In this Insight, you will learn what Demand Generation is and for which use cases this marketing tactic is recommended. Using concrete examples and a case study of the software manufacturer Micro Focus, we explain to you what the success criteria for demand generation are.
Topics in this Article
- Demand Generation
- Demand Generation by example
- Your key to success is high-quality data
- Case Study: Micro Focus
- The advertising strategies
- Inform. Engage. Convert
- Matrix Funnel
- Retargeting Funnel
- Mission accomplished
The task: Create awareness and generate qualified leads for the complex software products of the international brand Micro Focus. For this challenge, The Digitale successfully established the Demand Generation marketing strategy for the enterprise IT manufacturer in the DACH market.
Demand Generation – sustainable marketing to generate leads and prepare sales
Properly applied, Demand Generation – sometimes “underestimated” in Germany as Lead Generation via email marketing – is a marketing strategy that includes medium- to long-term measures and has a very effective and sustainable impact.
Demand Generation is not – as the name might suggest – just about creating short-term product demand. Rather, it aims to grow a genuine and long-lasting interest in the brand’s solutions and services among potential customers – usually across multiple touchpoints and often combined with content marketing tactics. This process is also often referred to as lead nurturing – lead generation as a constantly improving system. That’s why demand generation is mostly used in B2B marketing, i.e. solutions from companies for companies, but is also ideally suited for high-value B2C products.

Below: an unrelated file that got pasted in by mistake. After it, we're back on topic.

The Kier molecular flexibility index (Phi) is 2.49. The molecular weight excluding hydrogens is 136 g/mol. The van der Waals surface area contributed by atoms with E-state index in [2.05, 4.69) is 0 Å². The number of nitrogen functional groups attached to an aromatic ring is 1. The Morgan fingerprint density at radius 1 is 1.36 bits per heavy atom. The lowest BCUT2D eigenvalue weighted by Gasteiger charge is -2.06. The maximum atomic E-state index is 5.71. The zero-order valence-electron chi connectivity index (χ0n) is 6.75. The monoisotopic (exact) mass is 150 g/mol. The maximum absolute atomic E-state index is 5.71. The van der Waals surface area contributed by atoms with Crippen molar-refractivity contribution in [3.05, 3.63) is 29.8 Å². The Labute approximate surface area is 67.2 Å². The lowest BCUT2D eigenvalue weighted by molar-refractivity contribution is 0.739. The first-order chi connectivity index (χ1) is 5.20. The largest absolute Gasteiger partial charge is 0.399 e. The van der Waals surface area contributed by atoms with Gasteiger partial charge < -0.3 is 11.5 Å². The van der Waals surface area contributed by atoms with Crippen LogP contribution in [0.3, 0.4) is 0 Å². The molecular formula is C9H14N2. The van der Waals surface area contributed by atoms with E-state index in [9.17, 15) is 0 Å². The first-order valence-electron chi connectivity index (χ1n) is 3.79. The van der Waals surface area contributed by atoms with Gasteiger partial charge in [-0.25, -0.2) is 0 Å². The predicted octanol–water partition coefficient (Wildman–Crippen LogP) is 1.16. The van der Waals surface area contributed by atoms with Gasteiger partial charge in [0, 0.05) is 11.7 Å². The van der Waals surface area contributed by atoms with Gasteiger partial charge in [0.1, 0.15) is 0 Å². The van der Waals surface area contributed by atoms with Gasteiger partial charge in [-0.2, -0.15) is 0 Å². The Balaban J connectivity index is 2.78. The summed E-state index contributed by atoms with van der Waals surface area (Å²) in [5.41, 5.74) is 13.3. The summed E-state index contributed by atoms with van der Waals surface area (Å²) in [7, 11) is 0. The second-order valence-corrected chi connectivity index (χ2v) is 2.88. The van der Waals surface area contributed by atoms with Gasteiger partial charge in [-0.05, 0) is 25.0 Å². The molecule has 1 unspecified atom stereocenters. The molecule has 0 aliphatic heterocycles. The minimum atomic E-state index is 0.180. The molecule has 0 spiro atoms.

Demand Generation explained by example
Demand Generation can be better illustrated by the example of buying a washing machine: Today, a customer very rarely impulsively goes into an electronics store and says: “I’ll take that washing machine in the back!
Before buying in the store or in the online store, the customer has usually gone through several touchpoints on the Internet before making his decision and has informed himself comprehensively with content about different type classes, manufacturers and much more in the media and test reports, but also on the manufacturers’ websites. On site in the store, the customer is then likely to have the salesperson explain the product again in detail.
The orchestration of the entire customer journey: the content, the personalization from the first search or the first click on a banner to the presentation by the salesperson – that is Demand Generation with high quality for both the provider and the prospective customer.
Key takeaway: Demand Generation is the tool of choice when your customer usually goes through a longer Customer Journey before deciding to buy.
Your key to success is high-quality data
In order to address complex target groups, it is first crucial to have the right data about them – or to generate it through efficient marketing campaigns.
We use all available data pools for our customer projects here. And these are usually bigger and better than you might think at first glance. SEO and social data, your CRM data, but also targeted market research and preparatory marketing measures help to draw a vivid picture of your persona, their respective needs and their problems. This means that high-quality, targeted information about your solutions for the needs and problems of your target group can then be presented on the appropriate channels.
Case Study: Micro Focus
The two primary goals for the long-term campaign were: Increase awareness of Micro Focus and Micro Focus products in the DACH region and create Lead Generated Opportunities (LGOs). These are qualified leads that have been validated by Micro Focus’ sales experts in order to estimate the expected budget dimension of a project and attribute it to the marketing lead.